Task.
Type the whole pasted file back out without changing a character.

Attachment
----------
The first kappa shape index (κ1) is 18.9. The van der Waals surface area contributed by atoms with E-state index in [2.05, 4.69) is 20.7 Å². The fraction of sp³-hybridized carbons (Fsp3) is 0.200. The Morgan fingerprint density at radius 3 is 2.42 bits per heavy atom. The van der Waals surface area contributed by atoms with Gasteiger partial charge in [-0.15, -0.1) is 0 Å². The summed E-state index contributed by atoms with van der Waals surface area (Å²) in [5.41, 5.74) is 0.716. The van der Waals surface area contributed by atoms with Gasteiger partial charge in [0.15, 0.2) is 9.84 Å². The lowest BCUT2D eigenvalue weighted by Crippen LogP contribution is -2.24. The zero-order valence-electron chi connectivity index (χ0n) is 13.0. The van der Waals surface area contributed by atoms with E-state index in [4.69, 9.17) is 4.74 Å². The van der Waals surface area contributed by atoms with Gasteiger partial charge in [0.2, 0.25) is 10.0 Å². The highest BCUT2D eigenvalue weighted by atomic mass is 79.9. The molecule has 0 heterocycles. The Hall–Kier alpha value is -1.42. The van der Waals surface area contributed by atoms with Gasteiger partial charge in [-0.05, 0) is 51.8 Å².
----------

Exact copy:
The first kappa shape index (κ1) is 18.9. The van der Waals surface area contributed by atoms with E-state index in [2.05, 4.69) is 20.7 Å². The fraction of sp³-hybridized carbons (Fsp3) is 0.200. The Morgan fingerprint density at radius 3 is 2.42 bits per heavy atom. The van der Waals surface area contributed by atoms with Gasteiger partial charge in [-0.15, -0.1) is 0 Å². The summed E-state index contributed by atoms with van der Waals surface area (Å²) in [5.41, 5.74) is 0.716. The van der Waals surface area contributed by atoms with Gasteiger partial charge in [0.15, 0.2) is 9.84 Å². The lowest BCUT2D eigenvalue weighted by Crippen LogP contribution is -2.24. The zero-order valence-electron chi connectivity index (χ0n) is 13.0. The van der Waals surface area contributed by atoms with E-state index in [4.69, 9.17) is 4.74 Å². The van der Waals surface area contributed by atoms with Gasteiger partial charge in [0.2, 0.25) is 10.0 Å². The highest BCUT2D eigenvalue weighted by atomic mass is 79.9. The molecule has 0 heterocycles. The Hall–Kier alpha value is -1.42. The van der Waals surface area contributed by atoms with Gasteiger partial charge in [-0.05, 0) is 51.8 Å².